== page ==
Further, REDWatch is concerned that tenants might not distinguish between the different status of the official LAHC preferred plan and the CoS’s advocacy proposal and that unnecessary confusion may result. Placing the information required in the public domain will assist in clearing up confusion. Currently LAHC has not even confirmed in writing how many affordable and social houses will result from the plan, with REDWatch and CoS having different understandings of what the LAHC preferred master plan delivers.

REDWatch recognises that LAHC has been undertaking its master planning within a Government framework of “non-negotiables”, such as no loss of social housing, no cost to government and a target of 30:70 public private split with 5-10% affordable housing. As far as that framework permitted LAHC has listened to and incorporated some community input.

It is only now that a preferred master plan is on the table that CoS and the community can assess if it has been possible to deliver a high quality outcome within those non-negotiables. The CoS analysis raises major questions about the quality of the outcome and it is now time to assess if those non-negotiables need to be adjusted to deliver the best possible outcome for the community who will live within the redeveloped Waterloo.

A new FACS Minister and Government, have the option of reassessing the non-negotiables under which the draft plan was drawn up in light of the issues raised by CoS planners. While questioning these non-negotiables has been excluded from engagement consideration to date, such questioning is a valid response from the community, especially in the run up to an election where government decisions are being questioned.

In the same way that the consideration of a “Build to Rent” model does not neatly fit the initial “Build to Sell” proposal for Waterloo, other options for either external funding or adjustments to the model need also to be considered.

In December 2016, following lengthy discussions with NGOs and the Waterloo NABs, Waterloo Redevelopment Group, FACS-LAHC produced “Waterloo Stakeholder and Engagement Framework - December 2016. In that document, FACS undertook that it would build stronger stakeholder relationships through respectful engagement that:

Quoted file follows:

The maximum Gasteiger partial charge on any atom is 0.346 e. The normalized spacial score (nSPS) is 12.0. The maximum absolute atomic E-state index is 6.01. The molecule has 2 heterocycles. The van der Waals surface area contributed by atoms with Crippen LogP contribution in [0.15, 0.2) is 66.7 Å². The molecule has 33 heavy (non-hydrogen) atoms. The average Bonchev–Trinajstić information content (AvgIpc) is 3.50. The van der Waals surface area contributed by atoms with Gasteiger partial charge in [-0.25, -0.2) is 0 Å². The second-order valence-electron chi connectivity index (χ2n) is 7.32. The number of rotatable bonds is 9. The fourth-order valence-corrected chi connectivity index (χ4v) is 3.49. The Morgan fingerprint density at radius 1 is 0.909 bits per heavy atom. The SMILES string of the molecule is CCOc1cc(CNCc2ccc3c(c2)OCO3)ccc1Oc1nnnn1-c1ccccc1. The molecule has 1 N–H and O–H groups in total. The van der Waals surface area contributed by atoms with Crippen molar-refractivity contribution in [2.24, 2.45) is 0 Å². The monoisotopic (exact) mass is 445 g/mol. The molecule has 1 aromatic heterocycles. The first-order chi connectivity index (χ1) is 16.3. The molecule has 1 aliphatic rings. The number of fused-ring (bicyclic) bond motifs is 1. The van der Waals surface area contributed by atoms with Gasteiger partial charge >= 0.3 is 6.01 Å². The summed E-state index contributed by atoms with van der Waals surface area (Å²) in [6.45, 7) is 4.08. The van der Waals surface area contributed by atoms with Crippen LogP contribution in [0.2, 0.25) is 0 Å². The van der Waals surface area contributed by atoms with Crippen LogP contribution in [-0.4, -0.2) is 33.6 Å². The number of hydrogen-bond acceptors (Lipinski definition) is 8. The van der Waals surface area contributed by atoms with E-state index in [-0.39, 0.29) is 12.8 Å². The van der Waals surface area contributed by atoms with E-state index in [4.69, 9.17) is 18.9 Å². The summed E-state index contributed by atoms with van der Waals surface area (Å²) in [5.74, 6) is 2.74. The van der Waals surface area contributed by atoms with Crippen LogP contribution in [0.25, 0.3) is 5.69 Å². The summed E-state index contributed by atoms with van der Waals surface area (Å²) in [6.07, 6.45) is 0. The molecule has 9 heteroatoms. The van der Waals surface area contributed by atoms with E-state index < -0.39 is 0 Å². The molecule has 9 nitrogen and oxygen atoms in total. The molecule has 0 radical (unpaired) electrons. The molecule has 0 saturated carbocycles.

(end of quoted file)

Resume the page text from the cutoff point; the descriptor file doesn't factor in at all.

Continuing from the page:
• is transparent and open and based on trust
  • clearly considers the needs of each stakeholder group
  • appreciates the history of Waterloo and its residents
  • is culturally appropriate
  • distinguishes between what can and cannot be influenced
  • is timely, considered and appropriate
  • incorporates feedback from previous consultations

Such “respectful engagement” should be extended to a community consideration of the preferred master plan. At the top of that same document, FACS set out key principles about how engagement would be undertaken.

In line with those principles, REDWatch submits that LAHC needs to make meaningful supporting information for its master plan proposal accessible to the community in a responsive and timely manner so there can be a sincere respectful and honest discussion leading to feedback being actioned prior to LAHC formally submitting its masterplan.

In summary, REDWatch calls for the release of support material of the preferred masterplan and a “non-statutory” exhibition before the preferred master plan is finalised for submission. In undertaking this process, the issues raised by the CoS about the preferred master plan need to be considered alongside CoS’s option for a lower density redevelopment.


Geoffrey Turnbull                                                                   

REDWatch Co-Spokesperson

12th March 2019